Throughout our time in Bogota we heard virtually everyone rave about Medellin. Other travellers sang its praises, as did Bogotanos. Bogotanos always said its climate was great and it had a Metro. That’s a big deal in Colombia, and as we would learn, the Medellin Metro has great symbolic value for Colombians and especially Paisas (The dominant cultural group found in the state or Department of Antiquia).
We got up at 3:30 on Saturday morning and headed for the airport. We had a 5:30 flight to Medellin and we just made it. It was a short flight. An hour after takeoff we were on the ground in Medellin. From the airport, which was smaller and quieter than we expected, we caught an Uber to our hotel.
The drive from the airport into town was on winding, mountain roads with spectacular scenery. There was a haze or fog or smog hanging over everything, so the distant hill tops were often obscured, but from what we could see, the landscape was beautiful. There were tons of cyclists out for a Saturday morning ride in the mountains. I bet we passed 150 or more, riding alone and in groups, outfitted in spandex and many on expensive bikes. Here’s some not very good cellphone video to show you what it looked like coming into Medellin:
El Poblado is one of the most popular neighborhoods for tourists and wealthy people in Medellin. It’s a sprawling neighborhood of mid and high-rise apartments, shopping, and nightlife. I think the nightlife in Medellin (and Colombia in general) is a big draw for many visitors. Obviously it’s not something we care about at all or have experienced. Anyway, I was surprised when Mila said the hotel she booked was in a neighborhood called Prado and not in El Poblado. Prado is in Central Medellin, which like Bogota, is on the grittier side. In fact when I googled it, one website put it right in the middle of Medellin’s “no-go” areas for visitors and described the neighborhood like this:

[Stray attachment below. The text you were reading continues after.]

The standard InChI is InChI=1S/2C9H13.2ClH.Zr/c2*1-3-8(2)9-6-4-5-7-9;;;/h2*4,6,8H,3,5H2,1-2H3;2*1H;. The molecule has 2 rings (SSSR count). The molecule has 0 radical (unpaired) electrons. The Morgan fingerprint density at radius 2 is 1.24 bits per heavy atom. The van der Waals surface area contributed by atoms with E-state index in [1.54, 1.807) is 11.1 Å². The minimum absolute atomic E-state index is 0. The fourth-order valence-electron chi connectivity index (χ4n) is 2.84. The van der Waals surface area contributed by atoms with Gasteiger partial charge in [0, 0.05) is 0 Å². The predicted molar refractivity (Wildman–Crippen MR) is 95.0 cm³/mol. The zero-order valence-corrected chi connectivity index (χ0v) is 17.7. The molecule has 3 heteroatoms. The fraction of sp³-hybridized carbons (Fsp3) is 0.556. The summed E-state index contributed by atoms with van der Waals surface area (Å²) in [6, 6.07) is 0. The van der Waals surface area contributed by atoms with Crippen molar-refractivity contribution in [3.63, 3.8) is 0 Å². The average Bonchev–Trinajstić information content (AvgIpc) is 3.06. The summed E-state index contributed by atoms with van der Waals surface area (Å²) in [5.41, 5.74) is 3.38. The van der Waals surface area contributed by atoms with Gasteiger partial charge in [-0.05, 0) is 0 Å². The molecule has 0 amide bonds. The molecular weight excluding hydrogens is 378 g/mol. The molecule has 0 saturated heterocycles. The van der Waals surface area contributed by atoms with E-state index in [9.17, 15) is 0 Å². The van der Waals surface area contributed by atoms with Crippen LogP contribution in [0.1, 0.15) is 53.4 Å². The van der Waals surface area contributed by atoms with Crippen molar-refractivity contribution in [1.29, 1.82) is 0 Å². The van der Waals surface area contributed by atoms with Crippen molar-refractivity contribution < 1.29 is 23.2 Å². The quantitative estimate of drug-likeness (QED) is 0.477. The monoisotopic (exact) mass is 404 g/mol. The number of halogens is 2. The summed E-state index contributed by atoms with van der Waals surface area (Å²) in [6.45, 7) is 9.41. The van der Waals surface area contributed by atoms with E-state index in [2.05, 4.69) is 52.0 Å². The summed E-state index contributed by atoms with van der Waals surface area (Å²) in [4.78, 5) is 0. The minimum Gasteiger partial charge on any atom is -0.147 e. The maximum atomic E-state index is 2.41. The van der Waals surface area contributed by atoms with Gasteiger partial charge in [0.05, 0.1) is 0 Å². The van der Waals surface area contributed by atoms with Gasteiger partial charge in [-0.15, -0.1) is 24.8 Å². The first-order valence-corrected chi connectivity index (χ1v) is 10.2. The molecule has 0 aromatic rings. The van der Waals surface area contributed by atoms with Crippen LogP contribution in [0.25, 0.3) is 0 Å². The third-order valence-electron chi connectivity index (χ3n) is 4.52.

Prado, located downtown on the northern side of 10th district, is the old residential neighborhood for the city’s wealthy. The neighborhood has been deemed cultural heritage because of its spectacular architecture.
However, the neighborhood is also a hotspot for crack cocaine dealings and child prostitution. The area around it, known as La Candelaria or El Centro, has the highest homicide rate in Medellin.
During the day, El Centro is also filled with bankers and business people hard at work in office buildings, but between 6PM and 8PM all commuters and cops go home and the downtown area becomes one of the most desolate districts of the city. Prado even more so.